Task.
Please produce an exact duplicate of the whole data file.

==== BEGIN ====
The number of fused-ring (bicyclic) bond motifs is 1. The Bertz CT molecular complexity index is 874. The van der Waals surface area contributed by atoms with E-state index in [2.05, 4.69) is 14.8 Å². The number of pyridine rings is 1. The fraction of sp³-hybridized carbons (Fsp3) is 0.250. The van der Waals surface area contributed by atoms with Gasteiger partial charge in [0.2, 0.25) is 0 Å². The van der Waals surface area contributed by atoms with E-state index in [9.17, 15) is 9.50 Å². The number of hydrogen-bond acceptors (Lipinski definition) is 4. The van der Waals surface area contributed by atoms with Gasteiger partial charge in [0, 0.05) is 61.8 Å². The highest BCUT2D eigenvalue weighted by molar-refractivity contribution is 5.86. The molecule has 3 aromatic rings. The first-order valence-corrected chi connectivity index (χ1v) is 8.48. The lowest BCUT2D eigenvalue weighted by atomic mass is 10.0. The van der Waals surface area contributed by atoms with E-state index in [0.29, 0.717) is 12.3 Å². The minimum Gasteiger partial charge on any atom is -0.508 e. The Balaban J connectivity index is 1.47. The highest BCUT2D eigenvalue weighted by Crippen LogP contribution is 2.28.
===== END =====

The number of fused-ring (bicyclic) bond motifs is 1. The Bertz CT molecular complexity index is 874. The van der Waals surface area contributed by atoms with E-state index in [2.05, 4.69) is 14.8 Å². The number of pyridine rings is 1. The fraction of sp³-hybridized carbons (Fsp3) is 0.250. The van der Waals surface area contributed by atoms with Gasteiger partial charge in [0.2, 0.25) is 0 Å². The van der Waals surface area contributed by atoms with E-state index in [9.17, 15) is 9.50 Å². The number of hydrogen-bond acceptors (Lipinski definition) is 4. The van der Waals surface area contributed by atoms with Gasteiger partial charge in [0, 0.05) is 61.8 Å². The highest BCUT2D eigenvalue weighted by molar-refractivity contribution is 5.86. The molecule has 3 aromatic rings. The first-order valence-corrected chi connectivity index (χ1v) is 8.48. The lowest BCUT2D eigenvalue weighted by atomic mass is 10.0. The van der Waals surface area contributed by atoms with E-state index in [0.29, 0.717) is 12.3 Å². The minimum Gasteiger partial charge on any atom is -0.508 e. The Balaban J connectivity index is 1.47. The highest BCUT2D eigenvalue weighted by Crippen LogP contribution is 2.28.